• Make a pattern for your binding with your new measurements, hopefully you can see my example here! 

Now you can cut and sew with confidence, knowing that your binding will fit and be distributed evenly.
Happy sewing!

Wednesday, November 10, 2010

~1968 burda~

I thought I'd share a glimpse of what Burda magazine was like 42 years ago - August 1968 to be exact:


There are some cute trapeze dresses in bright colours:


A lot of doubleknit dresses, like these ones in gold and ochre:


Dandy looks in velvet - I could go a green velvet suit.....


 More dandy dresses with collars and cuffs.....


And where would we be without some folk inspired gear like this?


All the patterns are included for the embroidery designs too!

There are more bright colours in jersey knit, and some crochet berets:


Some knitwear designs - including twinsets of course!:


And some rather charming teeny tech drawings!

Check those descriptions:
  • "Dress with slenderising effect for burda size 46!"
  • "Sportive suit in cord for burda size 46!"  
The designs only come in one size - just like when I was first introduced to Burda - and the pattern sheets look familiar too, with those pretty fancy lines they used to use:


I don't remember the Burda I grew up with having an English translation included, like this one does.  My Aunt introduced us to them, and showed us how to navigate the patterns.  As for instructions, I fumbled along inventing my own construction methods.  In retrospect this is a good experience - you do learn quickly when you are thrown in the deep end!

So which designs are your favourites, and which ones would you actually wear today? 
Which ones do you abhor and absolutely wouldn't be seen dead in?
Also - which ones shall I make!?

Saturday, November 6, 2010

raglan cardigan

Meet me and my new cardigan:


I love it!  I think it is one of my favourite knitted pieces, and all from recycled yarn!  My Mum gave me this unravelled wool from an old jersey about a year ago, and I've finally found a use for it.  Only problem is, I only used about 6 out of 12 balls for this, so need another bright idea....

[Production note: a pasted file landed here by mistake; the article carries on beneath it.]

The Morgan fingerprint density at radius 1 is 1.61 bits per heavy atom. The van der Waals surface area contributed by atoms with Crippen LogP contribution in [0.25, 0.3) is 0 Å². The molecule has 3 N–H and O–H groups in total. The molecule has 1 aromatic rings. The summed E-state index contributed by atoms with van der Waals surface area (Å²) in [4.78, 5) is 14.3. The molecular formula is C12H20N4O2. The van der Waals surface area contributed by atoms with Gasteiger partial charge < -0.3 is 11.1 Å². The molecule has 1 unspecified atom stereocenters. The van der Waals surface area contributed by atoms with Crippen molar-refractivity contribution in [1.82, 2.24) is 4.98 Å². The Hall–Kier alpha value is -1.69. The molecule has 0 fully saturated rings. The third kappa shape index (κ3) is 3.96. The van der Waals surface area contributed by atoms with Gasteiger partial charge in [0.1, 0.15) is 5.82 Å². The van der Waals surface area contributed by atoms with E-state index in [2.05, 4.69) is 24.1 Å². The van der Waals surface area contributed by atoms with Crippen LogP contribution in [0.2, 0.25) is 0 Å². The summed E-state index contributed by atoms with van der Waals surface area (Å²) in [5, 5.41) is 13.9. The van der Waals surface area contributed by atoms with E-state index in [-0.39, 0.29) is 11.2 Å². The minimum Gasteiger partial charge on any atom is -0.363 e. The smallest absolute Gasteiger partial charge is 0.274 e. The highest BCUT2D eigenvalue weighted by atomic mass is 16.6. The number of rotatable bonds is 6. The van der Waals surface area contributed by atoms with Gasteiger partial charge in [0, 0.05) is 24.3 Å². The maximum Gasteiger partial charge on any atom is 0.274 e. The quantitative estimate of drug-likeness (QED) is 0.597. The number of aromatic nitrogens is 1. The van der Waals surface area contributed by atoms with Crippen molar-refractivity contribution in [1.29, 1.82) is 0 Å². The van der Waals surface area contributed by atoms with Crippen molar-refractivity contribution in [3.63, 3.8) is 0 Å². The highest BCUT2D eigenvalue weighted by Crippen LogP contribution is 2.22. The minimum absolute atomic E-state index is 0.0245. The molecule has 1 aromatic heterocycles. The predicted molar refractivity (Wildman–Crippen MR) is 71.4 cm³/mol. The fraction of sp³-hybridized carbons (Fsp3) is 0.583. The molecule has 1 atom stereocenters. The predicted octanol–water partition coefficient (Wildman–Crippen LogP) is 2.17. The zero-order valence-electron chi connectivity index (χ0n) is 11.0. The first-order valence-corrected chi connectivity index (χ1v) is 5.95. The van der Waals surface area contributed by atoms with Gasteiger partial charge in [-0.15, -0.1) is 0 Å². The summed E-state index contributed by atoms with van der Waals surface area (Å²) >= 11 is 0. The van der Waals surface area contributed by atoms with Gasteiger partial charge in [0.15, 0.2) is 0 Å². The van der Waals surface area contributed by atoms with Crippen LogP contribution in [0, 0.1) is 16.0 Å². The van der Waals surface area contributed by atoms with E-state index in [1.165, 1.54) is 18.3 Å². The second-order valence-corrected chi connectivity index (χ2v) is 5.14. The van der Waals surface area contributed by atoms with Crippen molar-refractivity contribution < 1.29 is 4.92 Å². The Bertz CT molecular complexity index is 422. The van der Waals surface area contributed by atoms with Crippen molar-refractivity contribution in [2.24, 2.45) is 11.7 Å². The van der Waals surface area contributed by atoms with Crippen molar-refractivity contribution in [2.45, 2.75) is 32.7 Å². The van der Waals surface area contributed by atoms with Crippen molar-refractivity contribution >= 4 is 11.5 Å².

The pattern is from Vogue Knitting W09/10, and is #24 Raglan Cardigan by Tanis Gray.  I didn't love the pattern to begin with, but soon grew to admire its retro feel.  It has a rather cute band of XOX cabling adjacent to the garter stitch front bands, and I looove the raglan armhole - it fits perfectly and is cut nice and high, which I like.  


 And look - the raglan seam has some neat little garter stitch triangles to accentuate the line.


I also love the collar which I did a little altering to - the pattern says to pick up 80 sts along the neck and is knitted straight across, I picked up 68 sts and knitted 4 rows straight, then increased 1st at the shoulder seams every 2nd row, plus a couple of additional increases at the CB, to create a collar with a roll.  This makes a collar shaped more like a woven pattern would be - better in my opinion.

I should mention I did a couple of waist decreases/increases at the side seams (I'm square enough without shaping!) and I"m glad I did because it seems just right.

And did I mention the cutest little totally useless non-functional pockets ever - complete with more garter stitch triangles?


I did consider making them larger, but decided the small size was part of the charm.  Rather than knit the pocket bag separately as the instructions instruct, I knitted into the front and back of each pocket stitch at the base and did it that way - saves hand sewing!


And that's it!  It was a bit cloudy and windy today and I've worn it all day, and it is so cosy and comfortable - I highly recommend the pattern and I'm already thinking of knitting another in some olive yarn I have in stash.....

Anyway it is Guy Fawkes here tonight, and now it is dusk the whole city is alight with the bangs and pops of fireworks -  I'm off to pour a glass of wine and admire the view from our verandah!